WHERE DO WE GO NOW? ***1/2 (98 minutes; subtitled) M
Men make war; women make peace. That's the strong, hard-to-argue-with message of this fabulous film fable from director Nadine Labaki, the Lebanese actress who gave us the wonderful Caramel in 2007. With a lightness of touch and a sharp eye for subtle humour, the story is set in a remote, dusty village where Muslims and Christians live harmoniously with each other. Centuries-old antagonisms surface, however, when the men choose to react to the politics of the outside world rather than respecting the nature of their own community. The stupidity of violence and the senselessness of religious hatred are beautifully boiled down into a microcosm of humanity that Labaki infuses with vibrant moments of laughter, music and an uneering sense of how differently men and women view the world. Full of knowing nods to the state of the world, Where Do We Go Now? is one of the few films directed by a woman who also reflects a real female sensibility.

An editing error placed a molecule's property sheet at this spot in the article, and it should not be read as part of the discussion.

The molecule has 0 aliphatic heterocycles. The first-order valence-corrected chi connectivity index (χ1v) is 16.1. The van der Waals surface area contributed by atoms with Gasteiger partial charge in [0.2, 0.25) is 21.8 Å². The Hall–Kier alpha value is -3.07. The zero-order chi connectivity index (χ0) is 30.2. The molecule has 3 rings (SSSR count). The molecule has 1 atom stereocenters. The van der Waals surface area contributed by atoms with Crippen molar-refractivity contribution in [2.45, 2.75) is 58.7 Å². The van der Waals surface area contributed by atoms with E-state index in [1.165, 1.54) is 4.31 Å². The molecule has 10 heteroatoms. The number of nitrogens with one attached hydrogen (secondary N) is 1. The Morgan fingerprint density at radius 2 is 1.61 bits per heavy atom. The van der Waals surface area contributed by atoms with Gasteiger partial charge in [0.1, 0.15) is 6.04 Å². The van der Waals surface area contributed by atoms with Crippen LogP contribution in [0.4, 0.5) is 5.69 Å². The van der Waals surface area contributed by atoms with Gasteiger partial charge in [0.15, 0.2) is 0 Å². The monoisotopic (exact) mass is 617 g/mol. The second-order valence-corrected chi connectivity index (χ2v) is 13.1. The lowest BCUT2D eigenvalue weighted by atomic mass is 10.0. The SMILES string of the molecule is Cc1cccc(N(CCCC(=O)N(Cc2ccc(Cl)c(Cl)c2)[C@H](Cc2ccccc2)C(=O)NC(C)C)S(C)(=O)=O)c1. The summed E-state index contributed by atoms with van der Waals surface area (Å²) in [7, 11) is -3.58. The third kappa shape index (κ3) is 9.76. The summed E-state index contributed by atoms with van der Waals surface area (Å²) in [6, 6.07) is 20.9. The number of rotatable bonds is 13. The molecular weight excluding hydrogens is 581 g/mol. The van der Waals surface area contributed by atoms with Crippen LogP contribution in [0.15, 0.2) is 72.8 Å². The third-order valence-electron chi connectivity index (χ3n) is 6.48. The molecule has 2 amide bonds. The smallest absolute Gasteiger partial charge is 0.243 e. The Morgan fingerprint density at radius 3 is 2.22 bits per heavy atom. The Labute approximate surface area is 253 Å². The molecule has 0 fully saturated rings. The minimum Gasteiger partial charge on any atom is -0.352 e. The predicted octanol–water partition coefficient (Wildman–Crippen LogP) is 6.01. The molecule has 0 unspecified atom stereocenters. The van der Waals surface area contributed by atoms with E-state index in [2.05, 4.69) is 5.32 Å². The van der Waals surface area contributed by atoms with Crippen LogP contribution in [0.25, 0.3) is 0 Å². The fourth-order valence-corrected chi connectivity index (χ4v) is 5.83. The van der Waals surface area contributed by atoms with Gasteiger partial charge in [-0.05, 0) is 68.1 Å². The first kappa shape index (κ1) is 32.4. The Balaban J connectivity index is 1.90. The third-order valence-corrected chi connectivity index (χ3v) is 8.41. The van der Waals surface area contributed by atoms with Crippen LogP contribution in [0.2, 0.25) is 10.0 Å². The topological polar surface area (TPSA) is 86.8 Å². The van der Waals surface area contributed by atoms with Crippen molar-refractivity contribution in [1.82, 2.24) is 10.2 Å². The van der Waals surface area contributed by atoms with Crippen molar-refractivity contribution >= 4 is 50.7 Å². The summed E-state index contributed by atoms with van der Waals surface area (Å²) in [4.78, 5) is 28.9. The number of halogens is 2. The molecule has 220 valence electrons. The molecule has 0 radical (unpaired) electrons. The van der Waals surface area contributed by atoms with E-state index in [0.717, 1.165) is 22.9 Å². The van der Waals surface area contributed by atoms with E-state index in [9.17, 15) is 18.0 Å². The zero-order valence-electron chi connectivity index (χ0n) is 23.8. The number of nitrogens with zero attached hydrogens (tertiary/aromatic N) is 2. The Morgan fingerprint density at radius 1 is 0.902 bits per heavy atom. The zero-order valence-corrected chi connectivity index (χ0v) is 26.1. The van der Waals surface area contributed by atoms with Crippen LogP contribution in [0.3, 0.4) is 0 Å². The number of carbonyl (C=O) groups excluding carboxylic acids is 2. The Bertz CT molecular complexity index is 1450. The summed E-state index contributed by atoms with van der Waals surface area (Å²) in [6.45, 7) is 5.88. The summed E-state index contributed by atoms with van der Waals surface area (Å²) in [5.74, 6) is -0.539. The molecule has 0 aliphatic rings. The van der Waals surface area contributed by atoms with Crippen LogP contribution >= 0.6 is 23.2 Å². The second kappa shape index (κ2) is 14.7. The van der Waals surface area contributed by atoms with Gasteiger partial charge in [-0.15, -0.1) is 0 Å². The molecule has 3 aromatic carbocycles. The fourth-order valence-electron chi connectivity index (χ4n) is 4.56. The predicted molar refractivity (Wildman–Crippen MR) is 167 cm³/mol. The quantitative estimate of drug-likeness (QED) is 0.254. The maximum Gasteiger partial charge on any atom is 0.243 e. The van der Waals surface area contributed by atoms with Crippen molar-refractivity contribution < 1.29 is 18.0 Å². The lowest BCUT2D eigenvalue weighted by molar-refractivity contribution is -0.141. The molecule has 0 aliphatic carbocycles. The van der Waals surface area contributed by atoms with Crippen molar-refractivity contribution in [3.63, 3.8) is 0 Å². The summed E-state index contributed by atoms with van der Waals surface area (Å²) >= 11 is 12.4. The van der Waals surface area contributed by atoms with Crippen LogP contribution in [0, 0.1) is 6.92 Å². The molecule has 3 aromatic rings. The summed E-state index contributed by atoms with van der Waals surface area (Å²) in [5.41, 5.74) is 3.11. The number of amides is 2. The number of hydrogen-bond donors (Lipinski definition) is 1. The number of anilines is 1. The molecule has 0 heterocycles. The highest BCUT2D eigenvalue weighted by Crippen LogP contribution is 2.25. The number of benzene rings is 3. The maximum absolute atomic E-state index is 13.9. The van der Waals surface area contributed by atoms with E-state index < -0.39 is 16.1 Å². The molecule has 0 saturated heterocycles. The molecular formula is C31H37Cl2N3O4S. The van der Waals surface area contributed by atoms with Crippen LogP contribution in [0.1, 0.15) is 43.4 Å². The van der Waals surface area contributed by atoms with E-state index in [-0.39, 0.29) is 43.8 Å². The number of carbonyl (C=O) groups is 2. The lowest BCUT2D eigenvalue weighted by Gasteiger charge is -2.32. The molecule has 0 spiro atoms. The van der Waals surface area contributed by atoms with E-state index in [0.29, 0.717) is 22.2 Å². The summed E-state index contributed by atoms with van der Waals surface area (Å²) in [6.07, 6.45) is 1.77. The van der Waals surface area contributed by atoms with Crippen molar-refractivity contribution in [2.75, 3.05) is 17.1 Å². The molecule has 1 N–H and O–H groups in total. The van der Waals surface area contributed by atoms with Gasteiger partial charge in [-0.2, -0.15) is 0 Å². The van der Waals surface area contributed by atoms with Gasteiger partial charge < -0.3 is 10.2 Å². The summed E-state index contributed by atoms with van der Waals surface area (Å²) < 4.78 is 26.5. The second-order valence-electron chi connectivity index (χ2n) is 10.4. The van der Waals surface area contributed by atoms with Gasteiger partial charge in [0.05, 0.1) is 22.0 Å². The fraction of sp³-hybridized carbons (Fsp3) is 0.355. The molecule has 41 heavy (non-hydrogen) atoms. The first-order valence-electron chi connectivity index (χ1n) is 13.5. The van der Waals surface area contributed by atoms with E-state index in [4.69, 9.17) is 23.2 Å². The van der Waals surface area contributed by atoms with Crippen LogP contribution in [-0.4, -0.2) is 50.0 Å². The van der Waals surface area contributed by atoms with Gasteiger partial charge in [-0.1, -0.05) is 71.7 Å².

ELENA *** (109 minutes; subtitled) M
With the outstanding 2003 Russian drama The Return, Andrey Zvyagintsev proved himself a prime social realist, and here again he proves he has the kitchen-sink skills of a young Mike Leigh. Elena (Nadezhda Markina) is a good woman trying hard to make the best of a bad situation. A woman of late-middle age, she has recently married the wealthy Vladimir (Andrey Smirnov), a likeable, elderly gent who keeps in good shape and likes sex. When it comes to helping out, however, he has his guard up. He's very moralistic about Elena's unemployed son Sergey (Alexey Rozin), whom he considers lazy. So when Elena asks for monetary aid, he shuts her down. Compounding her frustration is the callous attitude of his daughter Katerina (Elena Lyadova), a slacker who barely cares when Vladimir gets ill. Set mostly inside dimly lit rooms filled with quiet and little movement, Elena takes us into the mind of a woman who has been pushed by life into an uncomfortable corner where she has to choose between different kinds of love. It's very solid, intense drama, and the films photography certainly adds to the impression given by many modern-day films that Russian urban planners all got their formative training as designers in cardboard box factories.